Paul Fain

Paul Fain, News Editor, came to Inside Higher Ed in September 2011, after a six-year stint covering leadership and finance for The Chronicle of Higher Education. Paul has also worked in higher ed P.R., with Widmeyer Communications, but couldn't stay away from reporting. A former staff writer for C-VILLE Weekly, a newspaper in Charlottesville, Va., Paul has written for The New York Times, Washington City Paper and Mother Jones. He's won a few journalism awards, including one for beat reporting from the Education Writers Association and the Dick Schaap Excellence in Sports Journalism Award. Paul got hooked on journalism while working too many hours at The Review, the student newspaper at the University of Delaware, where he earned a degree in political science in 1996. A native of Dayton, Ohio, and a long-suffering fan of the Cincinnati Bengals, Fain plays guitar in a band with more possible names than polished songs.

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Most Recent Articles

February 28, 2020
Betsy DeVos, the U.S. secretary of education, announced Thursday that the Education Department is creating a task force to prepare for the possible impacts of the coronavirus. DeVos made the announcement during her appearance before the appropriations committee of the U.S. House of Representatives to discuss the Trump administration's proposed budget.
February 27, 2020
The annual wages of American workers who hold only a high school credential and are in the top half of earners within that group overlap with wages of the bottom half of earners among college graduates, according to a new report from the Manhattan Institute.
February 26, 2020
Medical students are being mistreated by fellow students, faculty members and supervising residents based on their race, gender and sexual orientation, according to a new study by researchers at Yale University.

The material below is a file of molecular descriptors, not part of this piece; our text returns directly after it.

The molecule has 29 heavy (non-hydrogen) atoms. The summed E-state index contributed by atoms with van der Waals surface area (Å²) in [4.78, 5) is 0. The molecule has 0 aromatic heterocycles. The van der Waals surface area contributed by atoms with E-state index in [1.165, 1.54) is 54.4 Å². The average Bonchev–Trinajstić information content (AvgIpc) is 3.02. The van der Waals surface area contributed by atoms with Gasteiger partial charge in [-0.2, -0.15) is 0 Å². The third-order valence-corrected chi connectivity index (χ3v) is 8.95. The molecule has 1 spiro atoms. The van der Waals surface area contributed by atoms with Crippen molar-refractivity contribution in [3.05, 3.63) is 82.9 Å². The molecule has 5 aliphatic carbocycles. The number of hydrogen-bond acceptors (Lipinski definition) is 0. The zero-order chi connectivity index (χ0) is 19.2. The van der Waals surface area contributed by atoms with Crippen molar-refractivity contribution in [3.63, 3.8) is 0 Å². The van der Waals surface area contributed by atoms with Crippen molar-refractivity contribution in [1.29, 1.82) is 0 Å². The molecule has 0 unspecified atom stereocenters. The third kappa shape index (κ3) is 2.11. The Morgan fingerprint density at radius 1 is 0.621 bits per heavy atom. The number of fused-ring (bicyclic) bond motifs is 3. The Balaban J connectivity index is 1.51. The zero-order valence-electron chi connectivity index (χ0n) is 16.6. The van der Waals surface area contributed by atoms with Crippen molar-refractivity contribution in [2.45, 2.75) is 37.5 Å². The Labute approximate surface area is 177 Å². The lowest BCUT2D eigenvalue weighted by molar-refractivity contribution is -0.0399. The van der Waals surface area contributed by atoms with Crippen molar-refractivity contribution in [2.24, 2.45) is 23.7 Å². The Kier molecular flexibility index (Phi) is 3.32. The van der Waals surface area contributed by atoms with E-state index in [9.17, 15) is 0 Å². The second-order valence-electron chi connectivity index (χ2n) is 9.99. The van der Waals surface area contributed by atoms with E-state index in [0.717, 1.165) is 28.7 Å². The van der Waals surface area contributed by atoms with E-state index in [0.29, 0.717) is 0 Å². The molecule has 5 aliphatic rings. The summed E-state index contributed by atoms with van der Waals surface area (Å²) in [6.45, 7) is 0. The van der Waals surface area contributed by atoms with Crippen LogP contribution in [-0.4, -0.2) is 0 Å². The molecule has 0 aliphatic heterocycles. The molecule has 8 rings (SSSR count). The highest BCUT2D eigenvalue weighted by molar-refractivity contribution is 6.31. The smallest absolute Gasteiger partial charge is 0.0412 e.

February 26, 2020
The aging U.S. population poses long-term social risks to the fiscal stability of states, according to a new report from S&P Global Ratings, a ratings firm.
February 25, 2020
The median age for tenure-track faculty members is 49, according to a recently released data brief from CUPA-HR, the association for human resources professionals in higher education. That median age is seven years older than the median for the typical American worker, which isn't surprising given that professors required advanced training and credentials.
February 24, 2020
New Ad Council campaign will tout alternatives to the four-year degree. Led by CEOs of Apple and IBM, the project comes from a White House-convened task force on workforce policy.
February 21, 2020
Prospective adult college students with greater access to postsecondary capital (defined as an accumulation of economic capacity, personal confidence and academic confidence) tend to seek more advanced postsecondary credentials, which lead to greater career advancement. Their peers who lack sufficient access to postsecondary capital, however, may retreat from new credential attainment or gravitate toward shorter, transactional and skills-based programs.
February 21, 2020
Almost half of the states (23) now allow community colleges to offer bachelor's degrees to help meet workforce demands, increase access to educational and career advancement opportunities, address college affordability, and increase degree attainment rates, according to a new report from the Education Commission of the States.
February 20, 2020
Income-driven repayment plans are a crucial safety net for student loan borrowers, but they include well-known design flaws. Jessica Thompson and Michele Streeter write about bipartisan solutions to improve the plans.
February 20, 2020
The University of Michigan is investigating allegations of possible sexual misconduct by Robert Anderson, a former doctor for the university's football team, reported the Detroit Free Press. Anderson worked at the university from 1968 until 2003. He died in 2008.


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